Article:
Seth. In fact, very likely insect hairs. For Tony Bennett, who works with Interfaith Youth Core, the Fly is an interpretation of the Icarus story, of the reality of what happens when someone flies too close to the sun and when you let your ego convince you that you know more than everyone else.
You know, I just don't think I've ever given me a chance to be me, but of course, interestingly, the exact same moment that I achieved what will probably prove to be my life's work. That's the moment when I started being the real me, finally. So listen, and not to wax messianic, but it may be true that the synchronicity of those two events might blur the resultant individual effect of either individually, but it is nevertheless also certainly true.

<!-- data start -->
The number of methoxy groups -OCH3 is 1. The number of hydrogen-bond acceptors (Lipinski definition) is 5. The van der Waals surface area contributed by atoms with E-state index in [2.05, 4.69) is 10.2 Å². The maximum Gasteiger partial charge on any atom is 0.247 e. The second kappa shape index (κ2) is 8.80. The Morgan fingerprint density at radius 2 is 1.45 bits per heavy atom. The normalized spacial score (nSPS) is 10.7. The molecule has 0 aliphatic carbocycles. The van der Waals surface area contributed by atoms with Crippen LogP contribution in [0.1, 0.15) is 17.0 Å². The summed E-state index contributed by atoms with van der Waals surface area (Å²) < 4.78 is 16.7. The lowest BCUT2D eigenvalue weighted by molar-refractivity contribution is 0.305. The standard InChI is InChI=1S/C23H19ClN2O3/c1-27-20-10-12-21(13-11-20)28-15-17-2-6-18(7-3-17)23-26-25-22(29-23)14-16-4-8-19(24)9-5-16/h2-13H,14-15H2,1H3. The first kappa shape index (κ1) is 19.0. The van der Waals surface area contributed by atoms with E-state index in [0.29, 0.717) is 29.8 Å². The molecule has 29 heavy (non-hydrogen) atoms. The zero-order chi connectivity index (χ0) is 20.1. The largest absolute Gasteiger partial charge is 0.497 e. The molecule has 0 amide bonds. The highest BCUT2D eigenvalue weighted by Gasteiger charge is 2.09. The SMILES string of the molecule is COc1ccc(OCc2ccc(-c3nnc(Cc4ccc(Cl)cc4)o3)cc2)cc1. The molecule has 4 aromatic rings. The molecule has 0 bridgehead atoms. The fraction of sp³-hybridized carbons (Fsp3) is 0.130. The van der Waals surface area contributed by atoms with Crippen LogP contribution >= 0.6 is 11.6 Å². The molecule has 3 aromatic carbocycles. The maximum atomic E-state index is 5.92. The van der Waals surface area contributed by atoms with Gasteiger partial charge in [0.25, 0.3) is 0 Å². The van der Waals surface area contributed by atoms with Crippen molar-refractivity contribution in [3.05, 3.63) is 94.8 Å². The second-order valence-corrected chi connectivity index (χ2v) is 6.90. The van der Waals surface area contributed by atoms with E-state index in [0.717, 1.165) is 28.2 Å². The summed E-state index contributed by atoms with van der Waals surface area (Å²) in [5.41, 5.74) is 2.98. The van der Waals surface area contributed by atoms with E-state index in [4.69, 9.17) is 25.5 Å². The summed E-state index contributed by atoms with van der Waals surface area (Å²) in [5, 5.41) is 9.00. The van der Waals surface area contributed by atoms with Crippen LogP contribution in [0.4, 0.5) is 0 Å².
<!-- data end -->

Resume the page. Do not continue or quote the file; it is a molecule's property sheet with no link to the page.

I will say now, however, subjectively, that human teleportation, molecular decimation, breakdown and re formation is inherently parching. It makes a man a king. From the moment I walked out of the pod, I felt like a million bucks. You know, I think I'm going to have a can only after all, waita I mean, what an accomplishment. But what have I really done? All I've done is say to the world, let's go.
Move. Catch me if you can. Waiter Jesus Christ.
As we're talking, there is a really great piece in the website, Film School Rejects, and it's one of their columnists, Brian Salsbury, he described Jeff Goldblum's character, Seth Brundle, as a character whose greatest flaw at the onset of the film is a relentless desire to advance the boundaries of knowledge. He proceeds with his teleportation experiment with the express intention of bettering humankind. But in the process, however, he is graphically robbed of every aspect of his own humanity.